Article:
We walked out of the room and wandered down the hall toward the lobby. We noticed a room with a full-size bed as we passed. The main woman greeted us in the lobby, told us to sit down on the couch again and gave us more hot tea. It was scorching hot and burned my tongue. We sat there for a minute not sure what to do. The lady called for a man named Mr. Anderson who looked as if this was definitely not his first time there, and I whispered to Ron that the full-size bed must be for him. We walked out, hollering “Thank you!” over our shoulders as we closed the door.

We decided to walk and took off in the direction of Новокузнецкая, discussing our massages all the while. It was a long walk, and I was extremely thirsty. We found a gas station with what looked like a vending machine behind it. We approached it and found that there was a window beside the machine, and a man pulled the window back as we walked over. We struggled to open it but finally pulled out a water and paid the man for it. It was very strange.

I enjoyed walking past all of the apartment complexes and listening to the game playing through so many of the open windows. We passed a lot of women walking alone. Ron wondered aloud if they ever get nervous walking by themselves everywhere, and I told him I guess they don’t have much of a choice. We talked for a little bit about how there seemed to be so many more women than men over here, but we wondered if that was really the case or if we were just not thinking about all the male security guards and cops we constantly passed.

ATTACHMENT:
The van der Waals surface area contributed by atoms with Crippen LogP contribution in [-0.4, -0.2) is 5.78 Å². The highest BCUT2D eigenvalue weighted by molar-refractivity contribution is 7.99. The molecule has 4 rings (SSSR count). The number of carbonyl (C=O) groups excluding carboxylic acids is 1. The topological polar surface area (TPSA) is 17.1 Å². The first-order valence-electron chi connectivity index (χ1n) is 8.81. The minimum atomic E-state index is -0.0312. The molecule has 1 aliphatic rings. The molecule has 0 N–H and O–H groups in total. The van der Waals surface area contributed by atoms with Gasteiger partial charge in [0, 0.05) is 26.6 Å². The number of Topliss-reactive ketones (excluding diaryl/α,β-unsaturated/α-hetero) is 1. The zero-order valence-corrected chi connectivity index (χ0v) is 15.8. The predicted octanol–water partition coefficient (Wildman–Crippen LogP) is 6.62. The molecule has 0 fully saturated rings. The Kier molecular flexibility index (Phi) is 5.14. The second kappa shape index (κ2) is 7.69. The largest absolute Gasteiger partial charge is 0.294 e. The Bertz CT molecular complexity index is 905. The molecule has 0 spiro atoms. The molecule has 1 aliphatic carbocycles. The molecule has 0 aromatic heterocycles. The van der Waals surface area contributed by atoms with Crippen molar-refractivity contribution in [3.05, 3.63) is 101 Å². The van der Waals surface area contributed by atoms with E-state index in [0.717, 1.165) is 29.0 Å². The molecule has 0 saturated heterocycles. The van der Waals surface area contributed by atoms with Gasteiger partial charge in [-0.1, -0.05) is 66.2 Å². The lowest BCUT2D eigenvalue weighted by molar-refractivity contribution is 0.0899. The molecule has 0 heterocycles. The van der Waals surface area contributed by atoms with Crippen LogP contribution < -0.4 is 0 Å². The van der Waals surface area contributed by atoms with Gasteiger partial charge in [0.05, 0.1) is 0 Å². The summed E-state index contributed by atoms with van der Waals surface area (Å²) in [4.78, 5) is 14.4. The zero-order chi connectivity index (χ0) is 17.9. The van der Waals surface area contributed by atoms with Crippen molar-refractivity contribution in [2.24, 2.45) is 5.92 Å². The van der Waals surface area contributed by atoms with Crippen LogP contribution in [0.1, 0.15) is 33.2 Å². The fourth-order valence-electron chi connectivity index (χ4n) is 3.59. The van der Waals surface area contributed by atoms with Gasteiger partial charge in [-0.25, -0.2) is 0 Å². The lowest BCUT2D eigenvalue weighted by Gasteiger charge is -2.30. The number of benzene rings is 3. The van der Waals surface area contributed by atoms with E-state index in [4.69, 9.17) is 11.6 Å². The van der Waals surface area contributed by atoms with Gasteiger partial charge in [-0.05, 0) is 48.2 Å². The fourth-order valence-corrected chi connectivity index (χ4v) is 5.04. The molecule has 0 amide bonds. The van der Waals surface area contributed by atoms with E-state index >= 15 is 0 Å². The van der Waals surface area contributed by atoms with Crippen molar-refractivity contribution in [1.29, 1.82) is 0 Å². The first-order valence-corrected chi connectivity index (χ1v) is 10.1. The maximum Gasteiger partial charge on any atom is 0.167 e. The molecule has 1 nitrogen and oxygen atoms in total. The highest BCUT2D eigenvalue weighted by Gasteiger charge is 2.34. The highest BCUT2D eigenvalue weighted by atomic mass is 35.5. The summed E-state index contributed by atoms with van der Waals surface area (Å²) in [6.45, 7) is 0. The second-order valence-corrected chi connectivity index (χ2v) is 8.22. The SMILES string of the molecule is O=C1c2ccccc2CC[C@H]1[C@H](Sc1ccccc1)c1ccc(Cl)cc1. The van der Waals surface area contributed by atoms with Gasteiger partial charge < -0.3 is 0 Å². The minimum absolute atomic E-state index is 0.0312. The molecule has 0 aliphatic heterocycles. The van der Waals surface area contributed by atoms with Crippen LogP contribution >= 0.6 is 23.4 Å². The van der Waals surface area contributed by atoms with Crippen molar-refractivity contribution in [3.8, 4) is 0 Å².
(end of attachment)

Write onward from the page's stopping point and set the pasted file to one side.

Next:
We walked by a middle-aged woman whose strap on one of her shoes had busted, and she shuffled along trying to keep her shoe on her foot. The heels were at least five inches. I don’t know how they do it over here; I’m miserable in heels after 20 minutes.

We took the metro back to Новокузнецкая and went to the Irish Pub we had gone to the other night to watch the game. We watched Spain and Morocco while I ate the best quesadilla of my life. It wasn’t spicy at all, so I’m surprised I liked it so much.

We left and took the metro back to Технопарк. I pulled out my tactical pen and handed it to Ron as we started walking down the dark street. It hit me that after tomorrow we’ll be heading home, back to work and to our normal routine, and I started crying as we walked, telling Ron I’m just not ready. I just want to keep going, visiting different cities, places and countries until I feel like going home. I’ve never felt so free in my life as I have in Russia.